Who is the funniest hockey teammate you have played with and why?

I’ve had a lot of great funny teammates that I’m still friends with. Getting to go to Michael Schwindt’s wedding and Andrew Aggozino’s stag were definite highlights. I had a funny road memory when we’d do ‘shoe checks’ on the road. And every time we’d get Ricky Martin (IceDogs video analyst) shoe checked. Sometimes guys would get called out for having ketchup or something on their shoes. It was all in good fun.

What is your favourite sport outside of hockey and why?

Growing up I played a lot of lacrosse. Now I enjoy playing slow pitch and beach volleyball in the summer. I always enjoyed playing different sports in the summer. As a kid, you don’t want to lose the enjoyment of the game. So it’s important to take a break from hockey in the summer so that you still maintain interest in the sport when you start playing again in the fall.

Over your career how has your playing style changed?

I try to always put my best foot forward, whether that is hockey or anything else. My game is always evolving and I try to be responsible all over the ice. Consistency is a big thing. Especially in the pro-game, you have to stay consistent and be mentally tough and try to not take a step back, because the season is so long.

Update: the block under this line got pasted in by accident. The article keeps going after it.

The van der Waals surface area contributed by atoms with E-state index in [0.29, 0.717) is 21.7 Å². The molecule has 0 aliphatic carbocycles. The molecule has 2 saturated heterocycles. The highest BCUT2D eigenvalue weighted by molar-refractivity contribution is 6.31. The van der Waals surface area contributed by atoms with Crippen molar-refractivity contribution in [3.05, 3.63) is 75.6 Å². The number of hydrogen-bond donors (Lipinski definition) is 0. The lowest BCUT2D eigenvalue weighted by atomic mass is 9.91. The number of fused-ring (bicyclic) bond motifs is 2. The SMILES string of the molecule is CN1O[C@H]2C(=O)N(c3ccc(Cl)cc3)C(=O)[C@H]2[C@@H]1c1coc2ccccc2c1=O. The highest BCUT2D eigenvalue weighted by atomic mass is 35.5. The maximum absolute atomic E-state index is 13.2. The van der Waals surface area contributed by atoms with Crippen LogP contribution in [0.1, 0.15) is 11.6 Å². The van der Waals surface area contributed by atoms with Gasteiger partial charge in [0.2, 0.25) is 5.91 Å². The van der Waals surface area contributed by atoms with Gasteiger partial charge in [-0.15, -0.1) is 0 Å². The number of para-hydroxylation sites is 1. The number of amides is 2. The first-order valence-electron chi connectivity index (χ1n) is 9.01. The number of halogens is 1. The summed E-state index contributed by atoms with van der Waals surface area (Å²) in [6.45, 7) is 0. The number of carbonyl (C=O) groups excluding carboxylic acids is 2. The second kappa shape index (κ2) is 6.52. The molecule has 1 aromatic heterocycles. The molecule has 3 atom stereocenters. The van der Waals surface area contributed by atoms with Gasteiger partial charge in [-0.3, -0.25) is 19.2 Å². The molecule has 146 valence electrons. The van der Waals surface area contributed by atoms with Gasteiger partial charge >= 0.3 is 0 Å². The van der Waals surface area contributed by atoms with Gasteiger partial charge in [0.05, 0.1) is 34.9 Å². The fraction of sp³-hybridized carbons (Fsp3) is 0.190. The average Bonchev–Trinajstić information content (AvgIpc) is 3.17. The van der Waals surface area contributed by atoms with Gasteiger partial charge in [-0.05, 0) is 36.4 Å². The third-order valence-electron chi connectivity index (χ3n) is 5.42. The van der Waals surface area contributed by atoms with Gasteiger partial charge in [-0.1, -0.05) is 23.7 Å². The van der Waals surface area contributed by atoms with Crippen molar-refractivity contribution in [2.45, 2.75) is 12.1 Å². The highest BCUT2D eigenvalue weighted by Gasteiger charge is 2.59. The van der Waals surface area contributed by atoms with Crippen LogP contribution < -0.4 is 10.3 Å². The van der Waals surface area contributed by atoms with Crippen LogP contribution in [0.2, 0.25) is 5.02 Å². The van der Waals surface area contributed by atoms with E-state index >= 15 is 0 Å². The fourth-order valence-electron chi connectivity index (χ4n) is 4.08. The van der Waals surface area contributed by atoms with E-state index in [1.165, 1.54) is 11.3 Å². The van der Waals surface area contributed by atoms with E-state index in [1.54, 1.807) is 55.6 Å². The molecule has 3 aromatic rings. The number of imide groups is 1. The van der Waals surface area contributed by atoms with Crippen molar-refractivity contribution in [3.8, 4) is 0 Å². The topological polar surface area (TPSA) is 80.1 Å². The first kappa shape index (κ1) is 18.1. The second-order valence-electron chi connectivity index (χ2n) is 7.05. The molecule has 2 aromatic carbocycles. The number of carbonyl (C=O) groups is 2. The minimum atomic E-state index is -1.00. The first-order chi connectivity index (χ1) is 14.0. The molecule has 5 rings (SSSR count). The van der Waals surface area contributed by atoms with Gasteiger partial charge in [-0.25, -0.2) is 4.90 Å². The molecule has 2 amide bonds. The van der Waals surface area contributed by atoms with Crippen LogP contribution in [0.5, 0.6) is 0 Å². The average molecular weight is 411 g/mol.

Are you still in contact with your former IceDog teammates?

Agozzino, and Schwindt for sure. I think in junior when you are around the same age and doing the same things it is definitely easier to develop those bonds. Everyone is doing the same thing and gets along really easy. Those were definitely tight bonds that you remember. In pro-hockey it’s different because every player is in a different stage of life, you get guys who are married and have families. In junior it’s easier to relate to your teammates because everyone is in the same stage of their hockey career and life.

Once a Dog, always a Dog!